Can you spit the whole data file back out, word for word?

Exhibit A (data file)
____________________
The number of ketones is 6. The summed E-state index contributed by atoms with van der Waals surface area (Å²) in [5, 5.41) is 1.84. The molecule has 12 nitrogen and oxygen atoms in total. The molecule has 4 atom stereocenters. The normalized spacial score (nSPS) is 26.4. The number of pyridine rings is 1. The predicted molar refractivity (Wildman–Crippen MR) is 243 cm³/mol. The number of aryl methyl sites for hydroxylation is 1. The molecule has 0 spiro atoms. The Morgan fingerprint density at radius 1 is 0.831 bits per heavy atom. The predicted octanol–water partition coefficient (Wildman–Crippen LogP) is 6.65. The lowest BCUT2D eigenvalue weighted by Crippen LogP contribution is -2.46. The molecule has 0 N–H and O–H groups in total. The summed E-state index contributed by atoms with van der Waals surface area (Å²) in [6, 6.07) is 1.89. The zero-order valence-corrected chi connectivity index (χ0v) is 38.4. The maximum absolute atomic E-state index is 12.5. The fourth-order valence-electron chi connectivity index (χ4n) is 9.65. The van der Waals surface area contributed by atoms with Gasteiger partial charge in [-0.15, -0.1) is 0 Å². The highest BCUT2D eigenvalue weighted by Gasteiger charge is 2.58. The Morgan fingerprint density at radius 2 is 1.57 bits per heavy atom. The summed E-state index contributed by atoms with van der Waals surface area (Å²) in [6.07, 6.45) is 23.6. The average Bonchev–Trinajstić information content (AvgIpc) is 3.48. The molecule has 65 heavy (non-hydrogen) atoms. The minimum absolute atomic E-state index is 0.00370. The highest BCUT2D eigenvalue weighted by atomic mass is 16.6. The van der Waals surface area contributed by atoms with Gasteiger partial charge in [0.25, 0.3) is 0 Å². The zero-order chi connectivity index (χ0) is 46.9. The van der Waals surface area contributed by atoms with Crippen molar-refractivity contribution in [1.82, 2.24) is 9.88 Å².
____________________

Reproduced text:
The number of ketones is 6. The summed E-state index contributed by atoms with van der Waals surface area (Å²) in [5, 5.41) is 1.84. The molecule has 12 nitrogen and oxygen atoms in total. The molecule has 4 atom stereocenters. The normalized spacial score (nSPS) is 26.4. The number of pyridine rings is 1. The predicted molar refractivity (Wildman–Crippen MR) is 243 cm³/mol. The number of aryl methyl sites for hydroxylation is 1. The molecule has 0 spiro atoms. The Morgan fingerprint density at radius 1 is 0.831 bits per heavy atom. The predicted octanol–water partition coefficient (Wildman–Crippen LogP) is 6.65. The lowest BCUT2D eigenvalue weighted by Crippen LogP contribution is -2.46. The molecule has 0 N–H and O–H groups in total. The summed E-state index contributed by atoms with van der Waals surface area (Å²) in [6, 6.07) is 1.89. The zero-order valence-corrected chi connectivity index (χ0v) is 38.4. The maximum absolute atomic E-state index is 12.5. The fourth-order valence-electron chi connectivity index (χ4n) is 9.65. The van der Waals surface area contributed by atoms with Gasteiger partial charge in [-0.15, -0.1) is 0 Å². The highest BCUT2D eigenvalue weighted by Gasteiger charge is 2.58. The Morgan fingerprint density at radius 2 is 1.57 bits per heavy atom. The summed E-state index contributed by atoms with van der Waals surface area (Å²) in [6.07, 6.45) is 23.6. The average Bonchev–Trinajstić information content (AvgIpc) is 3.48. The molecule has 65 heavy (non-hydrogen) atoms. The minimum absolute atomic E-state index is 0.00370. The highest BCUT2D eigenvalue weighted by atomic mass is 16.6. The van der Waals surface area contributed by atoms with Gasteiger partial charge in [0.25, 0.3) is 0 Å². The zero-order chi connectivity index (χ0) is 46.9. The van der Waals surface area contributed by atoms with Crippen molar-refractivity contribution in [1.82, 2.24) is 9.88 Å².